Scientists fear rise of deadly drug-resistant flu

CONCERNS over the potential for the winter flu virus to become resistant to drugs have been raised by experts.

A study of more than 1,600 patients in hospital with swine flu in Glasgow and Edinburgh last year found nine cases where resistance to the anti-viral drug Tamiflu was present.

The researchers raised concerns that a resistant strain of the pandemic virus could become dominant in the next flu season. Health Protection Scotland (HPS) said close monitoring of flu resistance to different drugs would continue, and encouraged those offered vaccination to take it.

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The study, published in the journal Eurosurveillance, said the emergence of resistance to Tamiflu – also known as oseltamivir – in the H1N1 pandemic flu strain was a major concern, as this had been observed in other H1N1 viruses.

In the study, all nine patients who showed signs of Tamiflu resistance had compromised immune systems, caused by other health problems.

The researchers said this group of patients required close monitoring during treatment and also to contain any spread of resistant flu strains to others. They pointed out that the majority of pandemic flu strains had remained susceptible to Tamiflu.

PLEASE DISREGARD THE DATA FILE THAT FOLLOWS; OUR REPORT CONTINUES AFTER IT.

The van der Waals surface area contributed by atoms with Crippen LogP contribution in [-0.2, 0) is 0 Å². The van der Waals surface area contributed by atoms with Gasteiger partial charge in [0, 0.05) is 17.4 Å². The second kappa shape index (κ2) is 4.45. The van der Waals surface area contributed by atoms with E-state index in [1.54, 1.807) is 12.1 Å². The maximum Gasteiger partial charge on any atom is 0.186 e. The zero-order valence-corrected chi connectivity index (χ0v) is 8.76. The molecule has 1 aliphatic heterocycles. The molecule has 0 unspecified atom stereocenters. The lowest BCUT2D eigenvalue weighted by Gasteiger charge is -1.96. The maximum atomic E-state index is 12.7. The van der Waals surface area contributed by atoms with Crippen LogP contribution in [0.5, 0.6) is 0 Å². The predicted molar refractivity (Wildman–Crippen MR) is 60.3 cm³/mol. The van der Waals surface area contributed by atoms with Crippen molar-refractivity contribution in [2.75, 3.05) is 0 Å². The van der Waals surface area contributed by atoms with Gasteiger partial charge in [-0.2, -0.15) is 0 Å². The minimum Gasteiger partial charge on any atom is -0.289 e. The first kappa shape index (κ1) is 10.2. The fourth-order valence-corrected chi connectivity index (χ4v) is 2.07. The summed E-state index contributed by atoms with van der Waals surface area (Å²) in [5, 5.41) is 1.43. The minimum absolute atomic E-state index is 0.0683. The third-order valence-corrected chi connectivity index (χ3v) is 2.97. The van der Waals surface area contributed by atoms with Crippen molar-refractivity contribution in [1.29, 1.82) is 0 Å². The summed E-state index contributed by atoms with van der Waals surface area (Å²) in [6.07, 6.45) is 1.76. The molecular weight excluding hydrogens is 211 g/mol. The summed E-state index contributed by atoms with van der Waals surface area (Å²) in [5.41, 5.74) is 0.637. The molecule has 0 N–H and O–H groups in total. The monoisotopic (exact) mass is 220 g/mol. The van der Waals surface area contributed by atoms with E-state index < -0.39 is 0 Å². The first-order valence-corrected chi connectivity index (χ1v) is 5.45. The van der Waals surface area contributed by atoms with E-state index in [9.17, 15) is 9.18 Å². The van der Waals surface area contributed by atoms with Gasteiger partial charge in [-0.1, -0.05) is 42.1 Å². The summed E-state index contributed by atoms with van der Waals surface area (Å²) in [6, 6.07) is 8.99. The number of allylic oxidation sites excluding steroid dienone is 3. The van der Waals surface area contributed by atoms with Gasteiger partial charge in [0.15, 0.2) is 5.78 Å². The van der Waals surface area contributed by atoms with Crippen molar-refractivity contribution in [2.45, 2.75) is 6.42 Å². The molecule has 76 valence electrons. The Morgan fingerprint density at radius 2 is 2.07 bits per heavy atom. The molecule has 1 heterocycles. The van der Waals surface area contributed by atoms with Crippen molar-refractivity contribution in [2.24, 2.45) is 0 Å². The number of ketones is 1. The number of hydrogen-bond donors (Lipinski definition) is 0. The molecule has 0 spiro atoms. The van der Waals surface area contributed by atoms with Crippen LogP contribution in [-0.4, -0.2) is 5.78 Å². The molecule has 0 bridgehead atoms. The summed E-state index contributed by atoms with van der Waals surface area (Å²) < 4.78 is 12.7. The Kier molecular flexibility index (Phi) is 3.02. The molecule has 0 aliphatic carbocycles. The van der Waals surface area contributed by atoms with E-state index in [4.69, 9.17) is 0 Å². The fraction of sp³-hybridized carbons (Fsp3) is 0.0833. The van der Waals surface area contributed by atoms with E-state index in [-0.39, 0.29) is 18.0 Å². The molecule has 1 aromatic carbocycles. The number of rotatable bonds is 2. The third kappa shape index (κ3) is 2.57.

But they said that, in previous flu seasons, H1N1 strains had developed resistance, meaning the same could happen again. "The recent spontaneous emergence of oseltamivir-resistant seasonal influenza A (H1N1) virus shows that, in theory, there could be the possibility that oseltamivir-resistant 2009 pandemic virus may also become dominant during the next influenza season," the report said.

Dr Jim McMenamin, consultant epidemiologist at HPS, said they had monitored any signs of resistance to Tamiflu very closely.

"We are always on the look out, particularly now we have seen a pandemic strain, to see if there is going to be any early indication of any increasing dominance of that antiviral-resistant strain, which so far has been identified in a very small proportion of the flu strains looked at," he said.

Dr McMenamin said the fact immuno-compromised patients had been affected by resistance highlighted the importance of vaccination in this group.

A Scottish Government spokeswoman said: "Tamiflu resistance is still extremely rare and can develop in individuals with immune deficiency due to the need to prescribe a prolonged dosage of the antiviral as part of their treatment.

"The development of resistance to treatment is well recognised and we encourage immuno- compromised individuals and their households to come forward and accept the pandemic influenza vaccine to help prevent the emergence of these strains."